The New Republic Online features this piece by Yale law student David Fontana, which argues that the Supreme Court has advanced our foreign policy interests by overturning the juvenile death penalty and citing foreign opinion in the process. Fontana feels that by paying attention to what foreigners thinks of our criminal justice system, we will reduce “our diplomatic isolation.”
It is comforting to believe that Justice Kennedy and his colleagues are able partially to offset the foreign policy set-backs that our elected leaders keep inflicting on this country. In reality, however, to the negligible extent that this decision may influence thinking by foreign elites it will cause Kennedy to be celebrated for being so much more enlightened than his countrymen and their leaders. Kennedy will be even better received on his European junkets, but America itself will obtain no advantage. But if the Supreme Court can think of a way to seize control of substantive American foreign policy. . . .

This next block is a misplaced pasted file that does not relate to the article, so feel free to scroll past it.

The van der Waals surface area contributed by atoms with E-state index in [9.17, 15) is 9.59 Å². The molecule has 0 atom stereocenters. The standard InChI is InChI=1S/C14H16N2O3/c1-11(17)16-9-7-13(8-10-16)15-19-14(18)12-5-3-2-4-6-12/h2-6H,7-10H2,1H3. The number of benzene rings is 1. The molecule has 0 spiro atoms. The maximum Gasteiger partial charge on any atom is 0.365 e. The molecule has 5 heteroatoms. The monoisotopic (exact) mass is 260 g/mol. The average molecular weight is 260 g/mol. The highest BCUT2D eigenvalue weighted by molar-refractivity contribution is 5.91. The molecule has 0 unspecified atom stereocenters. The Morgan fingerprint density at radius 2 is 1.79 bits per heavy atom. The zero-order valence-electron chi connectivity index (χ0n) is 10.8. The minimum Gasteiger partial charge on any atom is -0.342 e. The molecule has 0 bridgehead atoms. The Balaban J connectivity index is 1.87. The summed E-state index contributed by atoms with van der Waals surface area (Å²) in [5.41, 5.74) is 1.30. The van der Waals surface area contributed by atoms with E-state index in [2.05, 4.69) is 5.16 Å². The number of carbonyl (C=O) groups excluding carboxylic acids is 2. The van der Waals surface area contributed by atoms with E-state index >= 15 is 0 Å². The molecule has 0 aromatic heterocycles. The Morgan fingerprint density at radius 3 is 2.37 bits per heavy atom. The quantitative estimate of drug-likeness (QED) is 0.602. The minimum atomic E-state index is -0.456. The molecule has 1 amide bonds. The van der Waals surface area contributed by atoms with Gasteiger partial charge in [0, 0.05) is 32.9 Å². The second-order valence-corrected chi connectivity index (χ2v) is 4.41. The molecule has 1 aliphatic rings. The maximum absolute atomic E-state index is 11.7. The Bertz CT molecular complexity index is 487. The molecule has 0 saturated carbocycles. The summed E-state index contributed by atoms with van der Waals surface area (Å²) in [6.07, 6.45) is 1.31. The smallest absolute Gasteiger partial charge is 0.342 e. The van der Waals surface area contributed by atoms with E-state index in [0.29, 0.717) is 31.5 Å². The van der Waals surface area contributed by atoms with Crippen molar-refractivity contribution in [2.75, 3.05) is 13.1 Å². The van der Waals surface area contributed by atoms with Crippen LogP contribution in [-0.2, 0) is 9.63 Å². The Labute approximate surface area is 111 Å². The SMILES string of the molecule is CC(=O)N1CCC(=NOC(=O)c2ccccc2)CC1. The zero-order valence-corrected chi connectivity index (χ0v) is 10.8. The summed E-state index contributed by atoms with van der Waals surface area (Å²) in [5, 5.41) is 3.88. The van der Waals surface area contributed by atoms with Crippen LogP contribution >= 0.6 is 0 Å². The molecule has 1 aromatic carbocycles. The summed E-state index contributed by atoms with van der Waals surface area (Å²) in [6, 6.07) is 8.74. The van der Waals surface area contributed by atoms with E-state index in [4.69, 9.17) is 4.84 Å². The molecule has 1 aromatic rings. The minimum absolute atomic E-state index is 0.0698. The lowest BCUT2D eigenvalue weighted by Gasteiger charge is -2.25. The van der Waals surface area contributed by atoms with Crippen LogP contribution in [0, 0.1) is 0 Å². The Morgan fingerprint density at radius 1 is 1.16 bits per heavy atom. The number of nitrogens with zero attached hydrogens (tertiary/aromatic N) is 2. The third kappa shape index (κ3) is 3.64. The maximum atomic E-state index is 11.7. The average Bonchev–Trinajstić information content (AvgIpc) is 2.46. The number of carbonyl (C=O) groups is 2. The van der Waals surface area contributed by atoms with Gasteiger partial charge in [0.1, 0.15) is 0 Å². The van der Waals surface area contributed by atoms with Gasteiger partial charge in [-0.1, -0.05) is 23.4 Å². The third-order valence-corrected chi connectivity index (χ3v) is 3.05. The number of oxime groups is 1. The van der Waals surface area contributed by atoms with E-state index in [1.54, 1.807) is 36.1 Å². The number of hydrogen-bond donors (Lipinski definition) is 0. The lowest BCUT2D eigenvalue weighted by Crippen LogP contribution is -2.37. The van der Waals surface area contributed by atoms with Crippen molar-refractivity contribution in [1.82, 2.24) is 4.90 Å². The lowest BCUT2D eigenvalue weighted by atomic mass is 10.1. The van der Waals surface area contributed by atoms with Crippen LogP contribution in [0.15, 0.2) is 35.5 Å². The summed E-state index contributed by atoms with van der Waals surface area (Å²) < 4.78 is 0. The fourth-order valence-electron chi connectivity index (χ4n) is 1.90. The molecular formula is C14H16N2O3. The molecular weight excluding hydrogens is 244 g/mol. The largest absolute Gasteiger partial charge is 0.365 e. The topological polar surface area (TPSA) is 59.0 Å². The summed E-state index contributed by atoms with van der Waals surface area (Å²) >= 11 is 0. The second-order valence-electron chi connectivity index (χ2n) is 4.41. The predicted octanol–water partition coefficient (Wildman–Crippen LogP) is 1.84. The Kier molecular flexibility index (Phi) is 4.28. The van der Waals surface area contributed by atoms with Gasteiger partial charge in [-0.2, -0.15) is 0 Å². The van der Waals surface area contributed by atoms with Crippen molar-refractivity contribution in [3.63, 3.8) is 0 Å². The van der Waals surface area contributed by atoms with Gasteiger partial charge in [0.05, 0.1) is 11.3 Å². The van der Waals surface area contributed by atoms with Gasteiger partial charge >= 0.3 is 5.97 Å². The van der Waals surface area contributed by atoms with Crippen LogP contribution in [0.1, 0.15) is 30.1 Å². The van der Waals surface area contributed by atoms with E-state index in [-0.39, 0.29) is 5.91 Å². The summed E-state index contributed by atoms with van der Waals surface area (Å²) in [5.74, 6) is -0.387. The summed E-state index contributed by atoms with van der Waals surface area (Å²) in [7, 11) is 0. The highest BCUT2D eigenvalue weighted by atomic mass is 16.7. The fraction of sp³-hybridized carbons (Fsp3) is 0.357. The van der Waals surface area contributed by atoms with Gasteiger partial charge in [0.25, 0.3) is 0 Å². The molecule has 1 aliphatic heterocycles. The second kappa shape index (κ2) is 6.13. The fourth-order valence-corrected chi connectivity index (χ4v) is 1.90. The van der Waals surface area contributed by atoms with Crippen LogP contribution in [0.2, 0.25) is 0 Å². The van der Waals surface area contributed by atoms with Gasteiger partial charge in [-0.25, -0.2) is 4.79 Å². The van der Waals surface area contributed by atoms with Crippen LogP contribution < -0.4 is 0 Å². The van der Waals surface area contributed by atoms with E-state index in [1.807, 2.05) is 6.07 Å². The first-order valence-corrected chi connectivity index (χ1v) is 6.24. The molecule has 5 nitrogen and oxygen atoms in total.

For a closely reasoned New Republic piece by a Yale law student that focuses, quaintly, on the legal merit of Kennedy’s use of foreign authority and finds it wanting, see this analysis by Will Baude.
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